Seeing More Than Ever Before

Baylor’s new transmission electron microscope opens the doors to important research

It’s not unusual for newly hired faculty researchers to be given laboratory space in the Baylor Sciences Building that has been modified to meet the specific needs of their projects. But one of the largest lab renovations in the BSB recently was made not to house a faculty member or research team, but a large multimillion-dollar microscope that can help scientists conduct cutting edge research, solve mysteries in emerging scientific fields of study and raise the University’s national research profile.

Dr. Bernd Zechmann works with faculty and students to operate Baylor's new transmission electron microscope.
Dr. Bernd Zechmann works with faculty and students to operate Baylor's new transmission electron microscope.

The BSB is now home to Baylor’s new transmission electron microscope (TEM), which represents a huge leap in design and abilities over the old light-based microscopes once used at every level.

A nanometer is the length of a billionth of a meter, and light microscopes can produce images of samples at a maximum resolution of about 200 nanometers. By contrast, a transmission electron microscope works by shooting a beam of electrons through a specimen in a vacuum to form an image. This creates images as small as 0.05 nanometers — so small that individual atoms can be seen. What’s more, the electrons penetrate the sample so that TEMs create three-dimensional images instead of the flat, two-dimensional images displayed by microscopes using light.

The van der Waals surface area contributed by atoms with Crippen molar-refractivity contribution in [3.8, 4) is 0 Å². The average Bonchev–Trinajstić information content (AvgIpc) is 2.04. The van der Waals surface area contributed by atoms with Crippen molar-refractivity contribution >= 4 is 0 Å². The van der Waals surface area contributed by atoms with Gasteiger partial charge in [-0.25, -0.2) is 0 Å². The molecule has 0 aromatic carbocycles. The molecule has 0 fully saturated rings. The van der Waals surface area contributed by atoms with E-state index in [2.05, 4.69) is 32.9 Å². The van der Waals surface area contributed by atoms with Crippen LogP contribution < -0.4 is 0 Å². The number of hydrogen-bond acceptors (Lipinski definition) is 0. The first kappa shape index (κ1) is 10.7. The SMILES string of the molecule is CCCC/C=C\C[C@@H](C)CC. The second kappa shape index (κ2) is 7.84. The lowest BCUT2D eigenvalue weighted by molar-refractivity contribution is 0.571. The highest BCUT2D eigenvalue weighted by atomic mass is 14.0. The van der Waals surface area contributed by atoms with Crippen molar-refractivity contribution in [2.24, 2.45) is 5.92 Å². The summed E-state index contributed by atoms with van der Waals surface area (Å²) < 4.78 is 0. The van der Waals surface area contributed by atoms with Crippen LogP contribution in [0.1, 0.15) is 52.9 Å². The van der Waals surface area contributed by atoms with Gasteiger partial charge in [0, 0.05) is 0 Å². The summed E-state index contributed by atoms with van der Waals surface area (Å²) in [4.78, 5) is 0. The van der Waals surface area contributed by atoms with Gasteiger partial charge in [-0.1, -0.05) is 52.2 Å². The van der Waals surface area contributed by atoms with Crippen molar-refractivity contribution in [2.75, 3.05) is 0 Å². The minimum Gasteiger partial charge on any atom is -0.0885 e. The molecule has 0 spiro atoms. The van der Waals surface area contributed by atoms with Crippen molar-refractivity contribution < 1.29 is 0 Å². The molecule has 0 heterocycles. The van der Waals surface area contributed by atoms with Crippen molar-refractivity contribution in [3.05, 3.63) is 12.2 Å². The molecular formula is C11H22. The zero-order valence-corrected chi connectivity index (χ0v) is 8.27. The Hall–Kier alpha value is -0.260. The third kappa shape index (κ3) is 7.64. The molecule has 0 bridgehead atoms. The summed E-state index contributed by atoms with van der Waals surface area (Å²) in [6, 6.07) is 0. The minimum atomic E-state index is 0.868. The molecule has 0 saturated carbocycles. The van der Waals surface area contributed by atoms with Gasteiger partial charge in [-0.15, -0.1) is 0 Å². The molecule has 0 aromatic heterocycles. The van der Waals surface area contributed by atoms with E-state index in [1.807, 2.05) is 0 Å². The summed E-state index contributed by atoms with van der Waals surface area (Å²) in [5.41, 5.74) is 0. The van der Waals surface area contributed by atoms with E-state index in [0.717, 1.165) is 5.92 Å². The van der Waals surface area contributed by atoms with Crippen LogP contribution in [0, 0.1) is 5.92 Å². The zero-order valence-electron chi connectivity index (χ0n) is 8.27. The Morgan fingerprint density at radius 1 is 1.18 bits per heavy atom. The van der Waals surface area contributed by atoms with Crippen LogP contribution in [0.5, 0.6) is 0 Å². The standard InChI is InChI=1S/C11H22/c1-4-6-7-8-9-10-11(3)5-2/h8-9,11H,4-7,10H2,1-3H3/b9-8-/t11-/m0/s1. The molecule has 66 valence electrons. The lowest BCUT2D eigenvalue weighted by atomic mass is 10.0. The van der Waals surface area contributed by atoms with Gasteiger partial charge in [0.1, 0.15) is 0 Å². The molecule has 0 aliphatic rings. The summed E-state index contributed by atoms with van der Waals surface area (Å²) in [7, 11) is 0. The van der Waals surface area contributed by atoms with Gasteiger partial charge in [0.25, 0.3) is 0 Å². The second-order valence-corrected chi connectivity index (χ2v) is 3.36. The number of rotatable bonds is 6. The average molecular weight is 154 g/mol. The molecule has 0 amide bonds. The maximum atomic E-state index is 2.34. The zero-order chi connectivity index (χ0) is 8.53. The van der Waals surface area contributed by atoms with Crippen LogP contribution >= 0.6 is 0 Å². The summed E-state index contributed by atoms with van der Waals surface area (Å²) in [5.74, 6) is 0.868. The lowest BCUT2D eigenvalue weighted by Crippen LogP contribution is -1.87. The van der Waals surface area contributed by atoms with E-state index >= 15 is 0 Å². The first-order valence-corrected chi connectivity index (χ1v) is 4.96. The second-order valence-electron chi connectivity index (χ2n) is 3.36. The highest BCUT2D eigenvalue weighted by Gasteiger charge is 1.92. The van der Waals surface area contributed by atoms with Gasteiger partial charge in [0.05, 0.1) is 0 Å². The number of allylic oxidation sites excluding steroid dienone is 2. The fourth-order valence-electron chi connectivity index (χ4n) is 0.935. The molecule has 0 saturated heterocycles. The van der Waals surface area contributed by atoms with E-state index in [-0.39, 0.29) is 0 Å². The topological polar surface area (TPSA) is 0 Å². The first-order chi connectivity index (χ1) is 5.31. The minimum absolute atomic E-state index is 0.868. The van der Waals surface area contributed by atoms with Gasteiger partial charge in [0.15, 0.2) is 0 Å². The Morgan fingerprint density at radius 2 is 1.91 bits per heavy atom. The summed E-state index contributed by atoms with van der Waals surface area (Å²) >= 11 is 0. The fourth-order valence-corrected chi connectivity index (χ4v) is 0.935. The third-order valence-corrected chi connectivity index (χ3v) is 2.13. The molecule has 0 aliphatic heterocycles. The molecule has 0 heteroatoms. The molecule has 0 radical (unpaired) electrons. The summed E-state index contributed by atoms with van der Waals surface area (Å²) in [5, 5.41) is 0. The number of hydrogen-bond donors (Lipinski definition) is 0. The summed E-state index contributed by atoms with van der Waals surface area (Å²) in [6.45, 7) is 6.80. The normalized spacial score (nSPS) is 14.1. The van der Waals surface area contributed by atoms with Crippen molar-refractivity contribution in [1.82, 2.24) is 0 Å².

Baylor’s TEM — a Spectra 300, indicating the 300,000 volts required for electron acceleration — is one of only two of its kind in the world, with the other one located at UCLA. Baylor’s instrument will support a variety of research projects dealing with cancer, virology, material science, environmental science, nanotechnology and more.

“We’ll be able to identify what an unknown nanoparticle is, and on the atomic level, we’ll see how the atoms are arranged,” said Dr. Bernd Zechmann, director of Baylor’s Center for Microscopy and Imaging (CMI), which is administered by the College of Arts & Sciences and contains much of the scientific technology used in the BSB. “We can also reconstruct proteins. If you have a disease and you know this protein is the reason for it, you can look at it healthy and unhealthy, and then you know how the malfunction of the protein contributes to the disease.”

This new technology represents a significant investment for Baylor. The TEM has a list price of $6.5 million, but Baylor was able to buy it during the pandemic at a significant discount from the manufacturer. A $1.5 million upgrade has already been performed, and another $500,000 in support equipment will make full use of the TEM’s capabilities. In addition, an annual service contract will ensure that the microscope will always be ready for action.

Zechmann said these investments have allowed Baylor to do more than simply obtain the technology — they also have provided for the enhancement of the University’s reputation.

“These expensive, state-of-the-art TEMs become flagships for a university, because if you can afford them, that means faculty can perform groundbreaking research,” he said.

“I'm confident that Dr. Zechmann and the Center for Microscopty and Imaging will continue to play a major role in pushing our research forward, while providing a significant experience for our students.” –Dr. Brian Raines, associate dean for Research